# O(n) time, O(k) space, 10 ms Java

• The code first checks if k is zero. If it is, the only case that would return true is if there were at least two consecutive zeros. If, however, k is not zero, iterate through the list and calculate the cumulative "mod sum" up to index i (i.e. cumulative sum MOD k). If we've seen this mod sum before, then it means we have a contiguous subarray whose sum MOD k is zero.

``````public boolean checkSubarraySum(int[] nums, int k) {
if (k == 0) {
boolean prevZero = false;
for (int i=0; i<nums.length; i++) {
if (prevZero && nums[i] == 0) return true;
prevZero = nums[i] == 0;
}
} else {
Set<Integer> remainders = new HashSet<>();

int modSum = 0;
for (int i=0; i<nums.length; i++) {
modSum = (modSum + nums[i]) % k;
if (modSum == 0 && i != 0) return true;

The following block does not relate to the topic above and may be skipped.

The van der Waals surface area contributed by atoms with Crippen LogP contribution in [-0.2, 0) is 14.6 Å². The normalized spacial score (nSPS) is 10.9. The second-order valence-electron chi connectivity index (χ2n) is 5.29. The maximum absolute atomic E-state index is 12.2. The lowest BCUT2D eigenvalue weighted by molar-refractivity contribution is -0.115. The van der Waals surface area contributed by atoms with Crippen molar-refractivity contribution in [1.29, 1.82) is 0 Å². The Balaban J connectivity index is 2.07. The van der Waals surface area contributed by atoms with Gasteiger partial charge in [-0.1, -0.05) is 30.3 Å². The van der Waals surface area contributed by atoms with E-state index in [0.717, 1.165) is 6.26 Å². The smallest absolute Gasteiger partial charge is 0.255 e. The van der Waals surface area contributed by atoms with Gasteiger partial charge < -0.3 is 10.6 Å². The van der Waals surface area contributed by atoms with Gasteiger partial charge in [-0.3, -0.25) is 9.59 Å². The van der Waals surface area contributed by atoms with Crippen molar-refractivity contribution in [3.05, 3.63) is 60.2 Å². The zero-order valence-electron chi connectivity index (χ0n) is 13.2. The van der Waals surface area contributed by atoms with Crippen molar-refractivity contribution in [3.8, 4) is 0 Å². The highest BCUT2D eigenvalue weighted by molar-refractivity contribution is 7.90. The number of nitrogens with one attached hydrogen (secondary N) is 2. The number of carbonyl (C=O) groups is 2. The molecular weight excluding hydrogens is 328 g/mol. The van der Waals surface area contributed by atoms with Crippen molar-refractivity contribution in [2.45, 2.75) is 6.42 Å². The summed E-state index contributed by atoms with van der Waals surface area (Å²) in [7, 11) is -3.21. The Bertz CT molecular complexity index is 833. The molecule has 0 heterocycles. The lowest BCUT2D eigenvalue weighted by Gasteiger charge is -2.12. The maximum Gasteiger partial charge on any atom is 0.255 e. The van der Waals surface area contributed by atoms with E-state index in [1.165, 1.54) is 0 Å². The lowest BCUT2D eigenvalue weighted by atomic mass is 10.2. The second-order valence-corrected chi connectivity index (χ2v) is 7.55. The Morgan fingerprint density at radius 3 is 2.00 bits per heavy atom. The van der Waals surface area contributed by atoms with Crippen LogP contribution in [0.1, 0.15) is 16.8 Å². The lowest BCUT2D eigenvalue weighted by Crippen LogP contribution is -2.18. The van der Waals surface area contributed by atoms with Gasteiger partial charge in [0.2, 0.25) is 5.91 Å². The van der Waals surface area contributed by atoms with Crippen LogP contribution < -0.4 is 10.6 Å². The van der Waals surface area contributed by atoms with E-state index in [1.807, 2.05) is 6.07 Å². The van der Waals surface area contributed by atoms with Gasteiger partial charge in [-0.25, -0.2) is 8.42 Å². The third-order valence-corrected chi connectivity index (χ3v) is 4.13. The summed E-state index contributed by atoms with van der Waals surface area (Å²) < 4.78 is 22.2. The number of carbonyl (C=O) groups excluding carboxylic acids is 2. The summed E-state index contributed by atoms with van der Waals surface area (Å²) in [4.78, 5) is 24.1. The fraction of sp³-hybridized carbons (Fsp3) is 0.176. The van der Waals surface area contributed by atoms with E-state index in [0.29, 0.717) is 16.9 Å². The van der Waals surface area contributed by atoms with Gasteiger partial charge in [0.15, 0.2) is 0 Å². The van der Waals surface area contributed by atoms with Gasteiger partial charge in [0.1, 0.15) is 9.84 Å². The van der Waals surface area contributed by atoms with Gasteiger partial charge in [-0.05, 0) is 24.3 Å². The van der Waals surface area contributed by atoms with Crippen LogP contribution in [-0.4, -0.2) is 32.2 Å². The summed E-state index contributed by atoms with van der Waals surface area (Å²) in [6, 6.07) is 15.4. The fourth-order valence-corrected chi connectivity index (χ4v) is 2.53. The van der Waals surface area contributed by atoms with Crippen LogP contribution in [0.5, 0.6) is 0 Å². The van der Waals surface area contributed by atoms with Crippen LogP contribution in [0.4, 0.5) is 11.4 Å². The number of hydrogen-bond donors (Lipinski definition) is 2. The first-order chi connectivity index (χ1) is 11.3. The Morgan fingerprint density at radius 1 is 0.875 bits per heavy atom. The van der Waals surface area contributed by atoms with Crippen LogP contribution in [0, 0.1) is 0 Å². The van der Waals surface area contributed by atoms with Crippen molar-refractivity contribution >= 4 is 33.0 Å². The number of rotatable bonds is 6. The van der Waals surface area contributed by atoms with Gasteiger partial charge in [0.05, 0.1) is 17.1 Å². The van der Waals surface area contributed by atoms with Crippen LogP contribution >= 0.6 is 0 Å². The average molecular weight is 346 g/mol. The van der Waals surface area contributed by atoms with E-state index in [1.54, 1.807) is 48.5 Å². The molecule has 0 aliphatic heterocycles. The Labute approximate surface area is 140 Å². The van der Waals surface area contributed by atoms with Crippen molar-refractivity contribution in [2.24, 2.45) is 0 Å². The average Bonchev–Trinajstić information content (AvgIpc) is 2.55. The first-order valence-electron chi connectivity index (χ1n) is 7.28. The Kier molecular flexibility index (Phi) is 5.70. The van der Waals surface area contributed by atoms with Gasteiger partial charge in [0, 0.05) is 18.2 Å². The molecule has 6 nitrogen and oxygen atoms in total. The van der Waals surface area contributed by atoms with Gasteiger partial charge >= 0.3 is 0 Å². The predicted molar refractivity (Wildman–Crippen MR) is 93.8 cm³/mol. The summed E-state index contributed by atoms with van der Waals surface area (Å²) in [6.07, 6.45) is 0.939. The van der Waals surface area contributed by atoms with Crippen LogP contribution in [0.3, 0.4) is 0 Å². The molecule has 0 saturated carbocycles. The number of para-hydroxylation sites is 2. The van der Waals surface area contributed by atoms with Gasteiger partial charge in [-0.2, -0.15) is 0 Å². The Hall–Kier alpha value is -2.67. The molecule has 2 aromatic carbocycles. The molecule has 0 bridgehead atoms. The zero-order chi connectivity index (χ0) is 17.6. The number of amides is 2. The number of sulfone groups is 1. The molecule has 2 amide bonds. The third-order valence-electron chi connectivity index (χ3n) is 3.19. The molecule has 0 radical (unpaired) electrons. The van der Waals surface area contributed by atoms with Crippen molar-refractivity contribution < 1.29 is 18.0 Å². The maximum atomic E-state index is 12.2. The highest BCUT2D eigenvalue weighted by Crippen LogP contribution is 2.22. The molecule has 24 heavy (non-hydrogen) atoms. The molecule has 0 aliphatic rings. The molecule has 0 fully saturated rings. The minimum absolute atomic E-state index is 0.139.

if (remainders.contains(modSum)) return true;
}
}

return false;
}
``````

• The code first checks if k is zero. If it is, the only case that would return true is if there were at least two consecutive zeros.

What about the case when the input array is `[-1, -2, +1, +2]` and `k = 0`? Shouldn't the answer return`true`?

• @dribvurhd the problem statement says that the array only contains non-negative numbers.

• @dribvurhd the problem statement says that the array only contains non-negative numbers.

ugh. seem to have missed that. Sorry :-/

Looks like your connection to LeetCode Discuss was lost, please wait while we try to reconnect.